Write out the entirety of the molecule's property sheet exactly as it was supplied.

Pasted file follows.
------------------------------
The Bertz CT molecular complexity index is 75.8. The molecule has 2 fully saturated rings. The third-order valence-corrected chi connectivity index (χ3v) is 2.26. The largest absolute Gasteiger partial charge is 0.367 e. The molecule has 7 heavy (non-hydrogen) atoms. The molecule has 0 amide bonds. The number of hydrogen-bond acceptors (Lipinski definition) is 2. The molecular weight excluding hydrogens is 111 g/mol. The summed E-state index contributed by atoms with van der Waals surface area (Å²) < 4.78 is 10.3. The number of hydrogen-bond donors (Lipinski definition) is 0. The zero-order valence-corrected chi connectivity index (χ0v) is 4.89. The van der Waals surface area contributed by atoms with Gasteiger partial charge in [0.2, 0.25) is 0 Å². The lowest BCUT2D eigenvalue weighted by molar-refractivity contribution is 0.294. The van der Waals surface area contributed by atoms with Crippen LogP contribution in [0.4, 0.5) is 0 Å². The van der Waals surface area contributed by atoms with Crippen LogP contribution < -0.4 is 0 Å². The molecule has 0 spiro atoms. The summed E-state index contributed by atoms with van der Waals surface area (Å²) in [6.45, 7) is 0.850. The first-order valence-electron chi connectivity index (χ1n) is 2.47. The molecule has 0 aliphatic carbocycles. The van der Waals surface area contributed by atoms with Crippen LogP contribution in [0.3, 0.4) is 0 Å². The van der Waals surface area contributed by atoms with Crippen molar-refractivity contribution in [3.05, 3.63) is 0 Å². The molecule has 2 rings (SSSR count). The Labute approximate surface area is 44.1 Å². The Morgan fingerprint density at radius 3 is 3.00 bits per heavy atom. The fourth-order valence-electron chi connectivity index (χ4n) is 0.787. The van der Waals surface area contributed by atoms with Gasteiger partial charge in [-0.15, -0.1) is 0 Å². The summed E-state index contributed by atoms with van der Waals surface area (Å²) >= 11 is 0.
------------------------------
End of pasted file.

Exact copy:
The Bertz CT molecular complexity index is 75.8. The molecule has 2 fully saturated rings. The third-order valence-corrected chi connectivity index (χ3v) is 2.26. The largest absolute Gasteiger partial charge is 0.367 e. The molecule has 7 heavy (non-hydrogen) atoms. The molecule has 0 amide bonds. The number of hydrogen-bond acceptors (Lipinski definition) is 2. The molecular weight excluding hydrogens is 111 g/mol. The summed E-state index contributed by atoms with van der Waals surface area (Å²) < 4.78 is 10.3. The number of hydrogen-bond donors (Lipinski definition) is 0. The zero-order valence-corrected chi connectivity index (χ0v) is 4.89. The van der Waals surface area contributed by atoms with Gasteiger partial charge in [0.2, 0.25) is 0 Å². The lowest BCUT2D eigenvalue weighted by molar-refractivity contribution is 0.294. The van der Waals surface area contributed by atoms with Crippen LogP contribution in [0.4, 0.5) is 0 Å². The van der Waals surface area contributed by atoms with Crippen LogP contribution < -0.4 is 0 Å². The molecule has 0 spiro atoms. The summed E-state index contributed by atoms with van der Waals surface area (Å²) in [6.45, 7) is 0.850. The first-order valence-electron chi connectivity index (χ1n) is 2.47. The molecule has 0 aliphatic carbocycles. The van der Waals surface area contributed by atoms with Crippen LogP contribution in [0.3, 0.4) is 0 Å². The van der Waals surface area contributed by atoms with Crippen molar-refractivity contribution in [3.05, 3.63) is 0 Å². The molecule has 2 rings (SSSR count). The Labute approximate surface area is 44.1 Å². The Morgan fingerprint density at radius 3 is 3.00 bits per heavy atom. The fourth-order valence-electron chi connectivity index (χ4n) is 0.787. The van der Waals surface area contributed by atoms with Gasteiger partial charge in [-0.15, -0.1) is 0 Å². The summed E-state index contributed by atoms with van der Waals surface area (Å²) >= 11 is 0.